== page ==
To introduce the programmable logic controller net (PLCNet), a simple wagon control process is used as anexample. A wagon is initially at rest. When the start button Xl is pressed, the wagon moves forward. As aresult, both states Sl and Y 1 receive a token. The token at Sl indicates the system reaches the system state Sl,the token at Y 1 that the motor is energised. The movement of the wagon will eventually cause it to encounterthe limit switch X2. This external event is modelled by e3. When the limit switch X2 is encountered, the

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    Fig. I. Petri net for the sequential process.

    wagon moves backward, adding a token to both S2 and Y2. This simple sequential control process can bemodelled by using a Petri net, Fig. 1.

    Initially, a token is added to the state Xl representing the action that the start button has been pressed.According to Petri net firing rules, the event el is enabled. The firing of el removes the token at X 1 and adds atoken to Sl and Y 1. The removal of the token by el indicates that the button has been released, the token at Slthat the system reaches a new stage. This system stage denotes that the wagon is moving forward. The token atY 1 models the motor being energised. The enabling conditions for e3, require a token at Y 1 and no token atX2. These two conditions are met by the current status of the system illustrated in Fig. 1. Event e3 is thereforeenabled, which means the wagon encounters the limit switch X2. The firing of e3 will remove the token at Y 1and add a token to X2 and Y 1. As the token at Y 1 is removed and added at the same step, the total number oftokens remains constant. The token at X2 represents that the limit switch is energised, the token at Y 1 themotor is still energised when the wagon encounters the limit switch X2. This observation conforms with thephysical reality. Now the event e2 is enabled. The firing of e2 removes the tokens at Sl, Y 1 and X2 and addsa token to S2 and Y 2. The firing of e2 models the wagons movement backwards. The removal of the token atY 1 indicates that the motor is de-energised. The removal of the token from Sl and the addition of the token toS2 models that the system status is transformed from the wagon moving forward to the wagon movingbackward. The addition of the token to Y2 models that the reversing motor is energised.Notice there are three types of states in Fig. 1: the system states (SYS) Sl and S2, the physical output states(PHYOUT) Y 1 and Y 2, and the physical input states (PHYIN) X 1 and X2. As some physical input states areinitiated by users and others by the actions of physical output states, two sub-categories are identified - userdriven physical input states (USERDRIVEN), such as Xl, and physical driven physical input states(PHYDRIVEN), such as X2. Two types of events can be identified - internal events and external events.Internal events occur in PLCs and external events take place in the environment. In Fig. 1, el and e2 areinternal events and e3 is an external event.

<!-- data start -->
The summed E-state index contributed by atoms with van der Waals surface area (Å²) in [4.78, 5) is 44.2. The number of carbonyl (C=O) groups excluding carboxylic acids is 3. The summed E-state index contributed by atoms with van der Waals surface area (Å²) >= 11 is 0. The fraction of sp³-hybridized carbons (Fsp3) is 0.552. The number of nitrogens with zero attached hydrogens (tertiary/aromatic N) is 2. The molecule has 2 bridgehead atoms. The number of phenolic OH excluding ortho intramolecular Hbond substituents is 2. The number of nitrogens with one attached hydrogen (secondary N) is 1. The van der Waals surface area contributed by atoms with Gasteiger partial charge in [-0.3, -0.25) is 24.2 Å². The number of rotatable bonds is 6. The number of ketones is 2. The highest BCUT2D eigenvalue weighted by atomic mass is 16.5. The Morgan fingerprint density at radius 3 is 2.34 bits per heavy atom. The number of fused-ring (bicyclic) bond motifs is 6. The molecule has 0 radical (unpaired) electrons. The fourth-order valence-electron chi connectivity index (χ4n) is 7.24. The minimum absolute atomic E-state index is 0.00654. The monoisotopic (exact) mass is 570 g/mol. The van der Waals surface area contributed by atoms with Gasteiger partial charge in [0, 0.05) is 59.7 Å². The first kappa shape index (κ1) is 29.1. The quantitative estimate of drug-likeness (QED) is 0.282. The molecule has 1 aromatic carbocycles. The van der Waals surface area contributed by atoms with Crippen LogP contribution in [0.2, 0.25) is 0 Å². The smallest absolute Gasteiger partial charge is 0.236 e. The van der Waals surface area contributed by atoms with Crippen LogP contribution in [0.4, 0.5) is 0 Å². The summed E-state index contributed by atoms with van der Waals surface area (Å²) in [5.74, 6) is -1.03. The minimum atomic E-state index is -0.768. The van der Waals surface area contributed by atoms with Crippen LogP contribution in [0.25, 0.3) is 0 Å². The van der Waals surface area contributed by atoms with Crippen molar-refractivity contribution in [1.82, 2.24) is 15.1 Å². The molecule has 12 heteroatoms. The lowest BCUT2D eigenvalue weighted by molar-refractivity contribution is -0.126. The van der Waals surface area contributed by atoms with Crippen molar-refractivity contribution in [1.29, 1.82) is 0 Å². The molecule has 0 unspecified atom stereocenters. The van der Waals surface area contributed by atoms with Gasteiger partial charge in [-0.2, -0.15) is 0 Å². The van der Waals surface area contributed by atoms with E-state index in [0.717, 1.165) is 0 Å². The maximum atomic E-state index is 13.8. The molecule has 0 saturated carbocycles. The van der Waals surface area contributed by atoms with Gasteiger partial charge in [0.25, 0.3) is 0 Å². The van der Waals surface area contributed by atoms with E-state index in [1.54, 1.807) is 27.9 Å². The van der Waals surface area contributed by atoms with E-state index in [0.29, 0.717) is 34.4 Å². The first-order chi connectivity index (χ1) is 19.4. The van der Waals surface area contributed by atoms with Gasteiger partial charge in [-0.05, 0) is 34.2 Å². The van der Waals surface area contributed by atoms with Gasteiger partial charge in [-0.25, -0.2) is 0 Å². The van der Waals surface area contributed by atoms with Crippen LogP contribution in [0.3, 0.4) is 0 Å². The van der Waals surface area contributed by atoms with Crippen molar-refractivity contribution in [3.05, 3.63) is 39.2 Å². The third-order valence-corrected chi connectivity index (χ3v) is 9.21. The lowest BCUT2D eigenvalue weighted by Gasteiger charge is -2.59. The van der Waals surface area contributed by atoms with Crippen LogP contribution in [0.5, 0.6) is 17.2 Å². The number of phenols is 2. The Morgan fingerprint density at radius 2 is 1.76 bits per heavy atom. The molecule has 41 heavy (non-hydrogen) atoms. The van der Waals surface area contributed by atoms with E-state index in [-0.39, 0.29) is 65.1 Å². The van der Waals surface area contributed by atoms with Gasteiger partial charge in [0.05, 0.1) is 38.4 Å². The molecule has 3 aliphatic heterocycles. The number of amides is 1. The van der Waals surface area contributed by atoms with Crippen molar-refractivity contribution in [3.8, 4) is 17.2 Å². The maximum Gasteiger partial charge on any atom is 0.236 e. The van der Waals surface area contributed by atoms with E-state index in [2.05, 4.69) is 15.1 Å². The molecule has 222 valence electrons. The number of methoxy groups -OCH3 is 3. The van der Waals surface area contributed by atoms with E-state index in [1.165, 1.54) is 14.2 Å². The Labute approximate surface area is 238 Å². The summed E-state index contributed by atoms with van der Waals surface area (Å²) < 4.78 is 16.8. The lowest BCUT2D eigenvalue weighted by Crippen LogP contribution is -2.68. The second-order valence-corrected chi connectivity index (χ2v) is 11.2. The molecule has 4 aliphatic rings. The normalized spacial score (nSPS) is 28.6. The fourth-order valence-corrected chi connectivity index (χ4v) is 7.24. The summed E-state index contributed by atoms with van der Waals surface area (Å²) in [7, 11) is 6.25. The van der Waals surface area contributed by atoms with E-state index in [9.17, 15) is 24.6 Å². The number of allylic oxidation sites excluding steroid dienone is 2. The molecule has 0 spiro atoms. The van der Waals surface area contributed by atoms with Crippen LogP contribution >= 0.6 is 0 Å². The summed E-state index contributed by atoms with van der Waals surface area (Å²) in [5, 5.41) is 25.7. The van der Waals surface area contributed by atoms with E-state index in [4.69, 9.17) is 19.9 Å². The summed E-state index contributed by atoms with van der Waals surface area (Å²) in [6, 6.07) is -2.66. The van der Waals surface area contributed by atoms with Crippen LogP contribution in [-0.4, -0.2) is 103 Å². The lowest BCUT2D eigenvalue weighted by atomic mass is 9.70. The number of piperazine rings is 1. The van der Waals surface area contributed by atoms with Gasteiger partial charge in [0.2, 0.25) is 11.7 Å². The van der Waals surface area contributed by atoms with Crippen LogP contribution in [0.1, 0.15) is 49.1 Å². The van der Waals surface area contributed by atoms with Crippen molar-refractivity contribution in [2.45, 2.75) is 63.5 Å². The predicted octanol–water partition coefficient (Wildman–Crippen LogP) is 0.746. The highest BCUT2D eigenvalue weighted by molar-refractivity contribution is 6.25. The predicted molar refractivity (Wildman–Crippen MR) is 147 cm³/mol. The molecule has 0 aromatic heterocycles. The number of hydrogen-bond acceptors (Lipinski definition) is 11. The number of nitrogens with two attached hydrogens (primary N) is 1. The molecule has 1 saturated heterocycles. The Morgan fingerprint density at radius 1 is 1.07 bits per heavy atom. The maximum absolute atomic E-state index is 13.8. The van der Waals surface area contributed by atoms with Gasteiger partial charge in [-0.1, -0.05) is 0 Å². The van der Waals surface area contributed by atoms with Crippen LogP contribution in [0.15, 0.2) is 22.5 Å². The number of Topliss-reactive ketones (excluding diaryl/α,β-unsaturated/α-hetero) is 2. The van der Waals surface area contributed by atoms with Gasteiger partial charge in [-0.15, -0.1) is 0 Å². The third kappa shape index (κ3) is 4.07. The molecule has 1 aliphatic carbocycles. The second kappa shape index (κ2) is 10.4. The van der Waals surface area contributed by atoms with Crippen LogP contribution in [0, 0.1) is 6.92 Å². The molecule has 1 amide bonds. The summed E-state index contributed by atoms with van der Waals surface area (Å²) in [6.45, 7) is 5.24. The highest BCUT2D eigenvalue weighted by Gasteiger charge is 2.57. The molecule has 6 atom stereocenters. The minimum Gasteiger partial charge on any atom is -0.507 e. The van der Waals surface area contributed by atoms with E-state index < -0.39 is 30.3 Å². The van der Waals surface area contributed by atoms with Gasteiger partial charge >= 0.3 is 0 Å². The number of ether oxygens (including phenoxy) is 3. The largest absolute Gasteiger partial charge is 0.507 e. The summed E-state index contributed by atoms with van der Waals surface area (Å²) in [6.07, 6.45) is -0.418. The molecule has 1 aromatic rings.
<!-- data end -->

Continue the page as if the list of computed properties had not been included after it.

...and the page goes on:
The disadvantage of the representation above is its complexity. Even for the simplest of control systems thecomplexity of the resultant model is evident. The size of a model soon becomes overwhelming in modelling reallife control systems. A complicated model is not only hard for users to understand, but also requires morecomputational resources. However, these disadvantages can be overcome by transforming the Petri net to asimplified form. The idea behind the transformation is to remove some parts of the Petri net and toautomatically generate the missing components from the existing ones. The corresponding semantics, defined bythe Petri net operational rules, has to be modified to reflect these structural changes.

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    YI e3 x2 Y2Fig. 2. Petri net for the sequential process with a virtual event.

    The first technique is to simplify the structure of models by introducing a new type of event called a virtualevent (E, ). Ordinary events in a Petri net are then referred to as concrete events (Ec). The semantics of virtualevents are informally stated as follows:a the enabled conditions for a virtual event are the same as those for a concrete event,l the firing of a virtual event will not, however, remove the tokens at its input states, but will add tokens to its

    output states as usual.The semantics of virtual